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Paul Taylor Company shows meaning of dance

Fifty years later, his boyish enthusiasm for the joy of movement endures - and it tends to be infectious.

Just ask anyone who attended last year's Queens debut of the Paul Taylor Dance Company at Queens Theatre in the Park. The dancers were treated to standing ovations for each show, said QTP spokesman Sam Rossi.

"Two days after they left, we put in the call" inviting the company to return this season, he said.

Taylor's characteristic playfulness - that exuberant, almost giddy love of movement - was on fine display last weekend when his company appeared for its second engagement in as many years at QTP. The program backtracked through three decades of Taylor choreography, opening with his 1999 work "Arabesque," then jumping back to "Syzygy" (1987) and closing with "Esplanade" (1975).

Queens isn't the only place to invite him back. In the 45 years since he founded his company, Paul Taylor has attained a popularity that is almost unheard of in modern dance. In many ways, his current resume reads more like Hollywood than downtown. He has created dances for television, served as the subject of an Oscar-nominated documentary, and even acts as a sort of American dance ambassador, sending his company on tour across the United States and to more than 40 countries, often under the aegis of the State Department.

Like most modern choreography, Taylor's works don't so much tell a story as express an idea, typically revolving around a theme established in the title. His opening dance this weekend was a play on the term "arabesque," which not only describes a ballet position, but also refers to a type of decoration found in Islamic art - an intertwined design featuring floral motifs.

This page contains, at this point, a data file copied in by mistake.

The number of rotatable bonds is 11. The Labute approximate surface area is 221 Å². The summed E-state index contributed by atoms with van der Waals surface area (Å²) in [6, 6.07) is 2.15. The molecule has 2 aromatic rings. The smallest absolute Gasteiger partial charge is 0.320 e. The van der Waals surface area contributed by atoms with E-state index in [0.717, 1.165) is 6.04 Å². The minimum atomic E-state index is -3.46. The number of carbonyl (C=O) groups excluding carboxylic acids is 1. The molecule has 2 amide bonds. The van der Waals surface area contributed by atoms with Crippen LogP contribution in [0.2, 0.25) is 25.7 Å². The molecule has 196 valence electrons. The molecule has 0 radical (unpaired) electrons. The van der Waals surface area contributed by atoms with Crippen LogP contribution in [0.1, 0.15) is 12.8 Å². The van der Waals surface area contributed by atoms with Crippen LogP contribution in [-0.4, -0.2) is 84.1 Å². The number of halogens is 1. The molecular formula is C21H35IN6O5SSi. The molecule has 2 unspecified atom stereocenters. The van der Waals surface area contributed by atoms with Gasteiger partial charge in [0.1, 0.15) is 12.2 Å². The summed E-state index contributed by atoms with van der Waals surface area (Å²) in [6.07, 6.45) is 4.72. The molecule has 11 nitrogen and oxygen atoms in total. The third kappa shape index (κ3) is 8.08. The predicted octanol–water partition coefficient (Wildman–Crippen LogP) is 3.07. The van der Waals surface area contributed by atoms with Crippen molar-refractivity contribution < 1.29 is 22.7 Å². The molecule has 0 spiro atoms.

The piece is imbued with an Eastern aesthetic, as established with angular movements - arms sharply bent at the elbow, hands and feet flexed - which alternate between aggressive athleticism and subdued sensuality. Bare-chested men are clad in intricate loin cloths, slit on the sides and hanging almost to the knees, while the women wear full-length dresses draped straight down their bodies, elegant, simple, and classical.

The piece ultimately depicts a sort of classical idyll, with dancers elegantly reclining on the floor or frolicking gleefully in a romantic chase.

If "Arabesque" feels like a romp through the meadow, then "Esplanade" is a walk in the park - literally. An esplanade is an open space used for public walks, and Taylor's piece plays with space and movement patterns while exploring the dancers' interactions in a common area.

The piece starts with a simple and elegant walking pattern, and ultimately builds up as dancers speed across the stage, assembling, dividing, reuniting in an endless kaleidoscope of human patterns.

While "Esplanade" and "Arabesque" share an elegance and precision typical of Taylor's choreography, the show's highlight is the delightfully irreverent "Syzygy," in which the dancers shed pretensions of beauty and simply enjoy moving. The muscles that were so visibly taut and regal in

"Arabesque" release into limp elasticity here, as the dancers engage in a hyperactive, fidgety, yet utterly nonchalant movement style that captivates and excites. In "Syzygy," beauty isn't about the length of the arm or the height of the leg - it's about the joy of motion, constant motion.

It reminds us of what inspired Paul Taylor to dance in the first place.

For information on upcoming performances in a variety of disciplines at Queens Theatre in the Park, call 718-760-0064.

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